If the first period was any indication, this was a blowout waiting to happen.
Two goals by Jordan Eberle and one by Jared McCann were enough to build the case. Then the Columbus Blue Jackets made it interesting, and a near-blowout turned into a near-cough up as the Seattle Kraken hung on for a 4-2 victory over the Blue Jackets on Sunday night at Climate Pledge Arena, closing a four-game homestand at 2-1-1.
The fast first period start was fast enough. The Kraken went up 3-0, poised to run Columbus out of the building and into Elliott Bay, then had to sweat it out as rookie Yegor Chinakhov single-handedly dragged the Blue Jackets to within a goal, and had their hopes dashed on Brandon Tanev’s empty net goal with 13 seconds left.
"I really liked we the way we started the hockey game tonight,” said Kraken head coach Dave Hakstol.
“We came out engaged, played well, had some pace and purpose to our game to build a three-goal lead.”
Facing a Columbus team that entered Seattle on fumes and on the back end of three games in four days, the Kraken got to work on Eberle’s deflection off Oliver Bjorkstrand, for the first of two power play goals to put the Kraken up 1-0.
Jared McCann, fed by Eberle, uncorked a snap shot off the rush past Daniil Tarasov to hit the 20-goal mark for the third straight season with 3:56 left, and Eberle tucked the third goal of the period just 1:54 later on another power play for a 3-0 advantage.
Seemingly coasting, the Kraken managed a low-event second period before the Blue Jackets, with whatever they had left in the tank, dialed up a comeback attempt by outshooting the Kraken 18-8 in the third period and tacked the pair of goals by Chinakhov.
"That’s when you need a bump up shift,” said McCann. “You need a line to go out there, make a big hit, or do something. I feel last couple of games we haven’t had that. It’s something we have to address.”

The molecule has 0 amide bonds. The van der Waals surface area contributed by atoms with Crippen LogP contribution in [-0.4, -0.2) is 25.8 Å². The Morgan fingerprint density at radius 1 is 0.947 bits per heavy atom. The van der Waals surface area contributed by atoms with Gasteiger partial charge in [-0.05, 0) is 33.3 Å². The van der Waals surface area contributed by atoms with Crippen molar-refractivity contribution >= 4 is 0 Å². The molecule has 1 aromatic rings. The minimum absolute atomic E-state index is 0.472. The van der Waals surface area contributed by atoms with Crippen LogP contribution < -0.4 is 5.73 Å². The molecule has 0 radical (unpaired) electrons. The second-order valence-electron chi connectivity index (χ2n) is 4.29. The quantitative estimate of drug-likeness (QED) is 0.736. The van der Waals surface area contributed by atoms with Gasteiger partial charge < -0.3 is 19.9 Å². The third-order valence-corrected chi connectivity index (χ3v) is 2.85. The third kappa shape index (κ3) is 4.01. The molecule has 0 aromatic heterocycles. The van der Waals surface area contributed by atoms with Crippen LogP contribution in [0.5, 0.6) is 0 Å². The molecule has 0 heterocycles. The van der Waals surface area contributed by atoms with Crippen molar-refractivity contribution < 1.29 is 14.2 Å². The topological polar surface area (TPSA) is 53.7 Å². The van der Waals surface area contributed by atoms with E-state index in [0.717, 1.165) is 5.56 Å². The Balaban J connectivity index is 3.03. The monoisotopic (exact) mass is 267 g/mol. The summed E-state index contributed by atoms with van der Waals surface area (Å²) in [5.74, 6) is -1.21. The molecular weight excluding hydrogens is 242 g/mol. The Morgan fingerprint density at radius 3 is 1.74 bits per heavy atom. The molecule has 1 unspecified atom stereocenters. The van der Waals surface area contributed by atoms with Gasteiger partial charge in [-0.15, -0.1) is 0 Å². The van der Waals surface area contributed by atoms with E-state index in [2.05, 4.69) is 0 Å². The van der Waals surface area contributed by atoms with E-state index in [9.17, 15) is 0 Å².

Tarasov was summoned for a sixth attacker and the Kraken endured a defensive adventure just to put the game away, chasing the puck as Columbus worked through seams and applied constant pressure. Brandon Tanev at one point broke his stick, dropping available defensive stick posture to a six-on-four situation.
Yanni Gourde blocked a point shot with 20 seconds left, and the Kraken eventually worked the puck to Tanev, who put the game away, and an opening for over 17,000 souls to exhale.
“We kind of let the game slip away a little bit,” said McCann.
“Yanni made a great play to block that shot and he’s been doing that for a long time. He does the little things right.”
Daccord stopped 30 shots for the win, including 16 in the third period.
ONE BIG TAKE:
What we’re going to remember is when the Kraken are a healthy, rested and well-oiled lineup, they are a menace. Getting to within two points of the All-Star break isn’t a mirage at this point. The first period demonstrated the sizeable gap in between the two teams – one contending for a playoff spot, and the other – young, but green – on a high-speed chase for the first overall pick in this summer’s draft.
The power play was prolific early on, and veterans led the way in McCann and Eberle.
However, as cliché as it sounds, nobody in the NHL is a guaranteed two point night anymore. The Blue Jackets hung four goals in one period up on the surging Vancouver Canucks 24 hours prior, and used one of their dynamic and young forwards, Chinakhov, to make the Kraken sweat.
Holding third period leads is becoming a bit of an issue, though it hasn’t cost the Kraken in totality yet – they're 16-0-4 this season. But they coughed up a two-goal margin to St. Louis on Friday, and failed to close out the Blues up a goal, with a period to go. This time, the Blue Jackets delivered constant pressure, and turned a sure-fire rout into a close one.
“We have to learn from the last 30 minutes of this hockey game,” said Hakstol.
“We’ve got to keep our foot on the gas, we have the depth to do that.”
Perhaps it’s small potatoes given the fact that the Kraken built a safe enough lead to get a win. But as the season rolls into stretch drive, fine details will need fine tuning – blocked shots, big hits, extended offensive zone shifts, etc - to turn fast starts into sure-fire wins.